But as you can see, there are some great options for hiking trails for beginners and those looking for a tough trek.
Whether you’re hiking the Boulder Chain Lakes or on a backpacking trip in the Channel Islands, you really do need more than one day to make the most of it.
For a multi-day trip, the White Clouds have some great backpacking options. If you’re taking on the trail from the trailhead and want to visit Boulder Chain Lakes, you’ll need a multi-day trip to make the most of the route.
There are tons of options including Hatchet Lake, Baker Lake, Castle Lake, Lonesome Lake, and more. So you’ll definitely want to take your camping gear and spend a couple of days exploring the range.
Planning Your Trip to Boulder Chain Lakes
If you’re struggling to put together an itinerary for your trip to Boulder Chain Lakes, here’s an easy 3-day plan to make the most of your time there.
Day 1: Boulder Creek Trailhead to Willow Lake
Start out early at the Boulder Creek Trailhead to make the most of your first day hiking. It’s around six miles of gradual incline when you start out. At the top of the pass, you’ll get your first glimpse of the White Cloud Mountains views which are truly breathtaking.
From here, the trail will go down to Frog Lake which has stables if you’re planning on taking a horse. Not far from here is the turn off for Boulder Chain Lakes and camp sites right by Willow Lake where you can rest for your first night.
Day 2: Boulder Chain Lakes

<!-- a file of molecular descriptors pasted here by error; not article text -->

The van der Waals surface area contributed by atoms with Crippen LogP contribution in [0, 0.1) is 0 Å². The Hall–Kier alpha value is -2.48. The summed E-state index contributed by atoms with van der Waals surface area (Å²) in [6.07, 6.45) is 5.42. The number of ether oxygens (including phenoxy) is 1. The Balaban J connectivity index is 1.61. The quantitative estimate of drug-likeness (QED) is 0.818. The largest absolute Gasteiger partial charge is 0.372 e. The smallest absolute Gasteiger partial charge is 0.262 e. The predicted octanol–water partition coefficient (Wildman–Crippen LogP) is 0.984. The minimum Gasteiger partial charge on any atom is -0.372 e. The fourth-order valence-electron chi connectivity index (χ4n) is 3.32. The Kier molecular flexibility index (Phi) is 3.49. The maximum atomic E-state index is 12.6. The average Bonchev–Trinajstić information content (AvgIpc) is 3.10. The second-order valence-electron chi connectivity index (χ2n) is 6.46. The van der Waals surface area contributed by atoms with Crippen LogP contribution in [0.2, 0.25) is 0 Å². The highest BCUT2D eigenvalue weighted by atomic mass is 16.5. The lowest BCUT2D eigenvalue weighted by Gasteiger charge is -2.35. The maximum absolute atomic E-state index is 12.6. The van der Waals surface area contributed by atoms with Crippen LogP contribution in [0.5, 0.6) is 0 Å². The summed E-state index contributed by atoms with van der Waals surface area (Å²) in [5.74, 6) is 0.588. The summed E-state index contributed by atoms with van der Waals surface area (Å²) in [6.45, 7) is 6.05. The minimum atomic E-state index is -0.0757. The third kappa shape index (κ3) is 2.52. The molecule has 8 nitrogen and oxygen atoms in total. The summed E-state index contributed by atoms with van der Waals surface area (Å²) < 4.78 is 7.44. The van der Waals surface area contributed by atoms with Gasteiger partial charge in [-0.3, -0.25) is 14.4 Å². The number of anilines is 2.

The next morning, you’re well situated to get to Boulder Chain Lakes early and make the most of your day exploring.
There are rangers and trail maintainers around most of the time if you need help with directions or have questions, and they’re all very friendly and willing to help.
Take a day pack with lunch for the day as well as some water filters, but leave your camping gear behind to save some energy.
It’s an uphill hike to the lakes but fairly easy. The trail takes you past Lodgepole Lake which has one of the best views and then Hummock Lake. The trail does get a little lost so make sure to stay on track.
Hidden Lake is up next and can be a little more difficult to find, but you’ll soon find the trail again on your way to Scoop Lake.
If you want to make the most of your view, head up Windy Devil Pass. Be warned this is a steep hike, so it is best for experienced hikers and mountaineers.
If you go at the end of the season, the ground could be snow-covered, so don’t forget your microspikes to make hiking much easier and safer.
There are plenty of areas to stop for lunch and the trails are easy enough to follow, so you can choose which lakes you want to go see.
When you’re done, make your way back to camp at your own pace – the trek back is downhill and relatively easy.
Day 3: Willow Lake back to Boulder Creek Trailhead
It’s a nine-mile hike back to the trailhead and begins uphill so make sure you get your breakfast in early before setting off.
It’s a steep hike back up past Frog Lake, but this is the most difficult part to do. After that, it’s just a few miles back to the trailhead parking lot.
If you’re hungry after your hike back, Sawmill Station is a popular spot with hikers that serves milkshakes and cheeseburgers you won’t want to miss before heading home.
Ready for Your Next Adventure?
You do need to spend two or three days at Boulder Chain Lakes to make the most of what it has to offer. Visiting all the lakes simply can’t be done in one day but turning it into a three-day camping trip will be worth it.
From the incredible hiking trails to the unbelievable views and great camping sites, it’s a trip of a lifetime.
Ready to plan your next adventure? Head to our guide on Solo Trekking through Nepal to learn about one of the best solo trips you can take.